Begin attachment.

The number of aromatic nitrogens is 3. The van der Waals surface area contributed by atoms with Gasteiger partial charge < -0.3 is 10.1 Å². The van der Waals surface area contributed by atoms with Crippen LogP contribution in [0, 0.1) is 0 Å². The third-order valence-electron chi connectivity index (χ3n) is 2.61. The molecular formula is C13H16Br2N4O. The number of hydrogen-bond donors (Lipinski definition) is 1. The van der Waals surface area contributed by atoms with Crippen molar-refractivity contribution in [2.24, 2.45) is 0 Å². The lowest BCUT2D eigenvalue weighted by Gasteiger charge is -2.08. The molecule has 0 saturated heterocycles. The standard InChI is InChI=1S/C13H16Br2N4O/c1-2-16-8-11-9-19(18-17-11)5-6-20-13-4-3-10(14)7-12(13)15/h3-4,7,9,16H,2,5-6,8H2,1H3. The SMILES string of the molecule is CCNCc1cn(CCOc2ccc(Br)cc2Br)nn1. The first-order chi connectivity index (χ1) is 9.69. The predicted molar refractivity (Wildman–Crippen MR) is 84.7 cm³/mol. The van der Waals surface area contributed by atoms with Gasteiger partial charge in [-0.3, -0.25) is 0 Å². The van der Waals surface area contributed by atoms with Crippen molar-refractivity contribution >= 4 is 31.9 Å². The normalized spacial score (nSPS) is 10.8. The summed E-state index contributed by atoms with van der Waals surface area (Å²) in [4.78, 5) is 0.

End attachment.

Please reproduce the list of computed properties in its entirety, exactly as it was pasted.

The number of aromatic nitrogens is 3. The van der Waals surface area contributed by atoms with Gasteiger partial charge < -0.3 is 10.1 Å². The van der Waals surface area contributed by atoms with Crippen LogP contribution in [0, 0.1) is 0 Å². The third-order valence-electron chi connectivity index (χ3n) is 2.61. The molecular formula is C13H16Br2N4O. The number of hydrogen-bond donors (Lipinski definition) is 1. The van der Waals surface area contributed by atoms with Crippen molar-refractivity contribution in [2.24, 2.45) is 0 Å². The lowest BCUT2D eigenvalue weighted by Gasteiger charge is -2.08. The molecule has 0 saturated heterocycles. The standard InChI is InChI=1S/C13H16Br2N4O/c1-2-16-8-11-9-19(18-17-11)5-6-20-13-4-3-10(14)7-12(13)15/h3-4,7,9,16H,2,5-6,8H2,1H3. The SMILES string of the molecule is CCNCc1cn(CCOc2ccc(Br)cc2Br)nn1. The first-order chi connectivity index (χ1) is 9.69. The predicted molar refractivity (Wildman–Crippen MR) is 84.7 cm³/mol. The van der Waals surface area contributed by atoms with Gasteiger partial charge in [-0.3, -0.25) is 0 Å². The van der Waals surface area contributed by atoms with Crippen molar-refractivity contribution >= 4 is 31.9 Å². The normalized spacial score (nSPS) is 10.8. The summed E-state index contributed by atoms with van der Waals surface area (Å²) in [4.78, 5) is 0.